She laid out the traditionally Democratic social and economic values, turned even more progressive as a concession to Sanders, but did so convincingly, as someone who had dedicated much of her life to their realization. And she submitted a comprehensive if summary outlook on national security that offered no innovations but nonetheless reflected continuity and resolve, in contrast to the haphazard isolationism that is being promoted by Trump.

The longer she spoke, the more confident she became, displaying sparks of anger and emotion so often lacking from her previous public appearances. And she unveiled her secret weapon against Trump, condescension, which must have upset him to no end, judging by the rapid-fire tweets that he sent out immediately after her speech was over.

Clinton portrayed Trump as a little man who promises much but delivers nothing, a politician suffering from over-appreciation of his own qualities and blindness toward everyone else’s. America is “we, not “I”, she said, an assertion that won’t be universally accepted among those who view rugged individualism as the essence of Americanism. “You think you know more than the generals about ISIS?” she asked and then, with a theatrical turn of her head and a disdainful look in her eyes she gave her killer line “No, Donald, you don’t.”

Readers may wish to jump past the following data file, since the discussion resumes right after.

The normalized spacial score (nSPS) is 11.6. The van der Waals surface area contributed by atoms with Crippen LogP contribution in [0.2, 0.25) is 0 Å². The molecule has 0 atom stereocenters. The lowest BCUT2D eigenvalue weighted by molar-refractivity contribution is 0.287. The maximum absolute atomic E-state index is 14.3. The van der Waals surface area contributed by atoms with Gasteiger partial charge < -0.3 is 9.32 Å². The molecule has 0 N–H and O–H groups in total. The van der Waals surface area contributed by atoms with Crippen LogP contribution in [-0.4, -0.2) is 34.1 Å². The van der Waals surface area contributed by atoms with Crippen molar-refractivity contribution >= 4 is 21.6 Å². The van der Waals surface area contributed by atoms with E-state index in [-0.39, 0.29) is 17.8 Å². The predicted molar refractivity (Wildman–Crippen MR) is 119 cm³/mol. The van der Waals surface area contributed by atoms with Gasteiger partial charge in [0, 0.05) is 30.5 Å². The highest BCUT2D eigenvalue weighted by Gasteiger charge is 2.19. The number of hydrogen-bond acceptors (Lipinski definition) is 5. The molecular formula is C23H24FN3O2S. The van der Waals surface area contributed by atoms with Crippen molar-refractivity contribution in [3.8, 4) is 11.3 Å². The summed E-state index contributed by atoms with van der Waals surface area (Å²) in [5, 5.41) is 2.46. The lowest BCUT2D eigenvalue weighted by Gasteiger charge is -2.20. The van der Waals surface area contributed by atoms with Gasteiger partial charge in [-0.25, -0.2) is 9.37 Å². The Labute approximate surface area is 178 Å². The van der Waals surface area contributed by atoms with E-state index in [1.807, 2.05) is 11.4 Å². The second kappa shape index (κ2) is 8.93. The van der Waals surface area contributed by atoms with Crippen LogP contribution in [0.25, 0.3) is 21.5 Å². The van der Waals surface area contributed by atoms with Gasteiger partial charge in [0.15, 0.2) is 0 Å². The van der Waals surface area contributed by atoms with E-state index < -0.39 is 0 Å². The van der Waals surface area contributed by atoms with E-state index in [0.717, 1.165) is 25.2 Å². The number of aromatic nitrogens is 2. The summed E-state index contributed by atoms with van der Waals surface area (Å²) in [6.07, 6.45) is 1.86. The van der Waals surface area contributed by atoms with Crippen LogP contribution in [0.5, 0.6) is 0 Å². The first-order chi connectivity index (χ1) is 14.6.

As corroborating witness to her low opinion of Trump, Clinton enlisted retired four-star general John Allen, who angrily lambasted Trump from the podium in tones which acquaintances claim belied his normally subdued demeanor. Clinton, he said, was totally competent to serve as commander in chief, savaging Trump’s statements on torture and military alliances without mentioning his name.

His short speech, with army veterans supporting him from behind, was accompanied by repeated cries of "U.S.A., U.S.A." from the audience, which started as an effort to drown out chants of “No More War” emanating from the last Sanders holdouts but grew in volume to mark the new uber-patriotic fervor which is now just as Democratic as it was once Republican.

In this context it was only natural that the final evening of the convention was marked by bereaved mothers of soldiers and policemen killed in action. The most dramatic moment of the event was supplied by Khizr Khan, whose son was killed in Iraq as one of 11 Muslim soldiers who have been killed in action since 9/11. Khan’s lament of Trump’s hostility toward Muslims was punctuated by a dramatic gesture that is sure to go viral: he took out a copy of the U.S. Constitution and asked Trump whether he had read it. The audience embraced his grief and went wild at his gesture.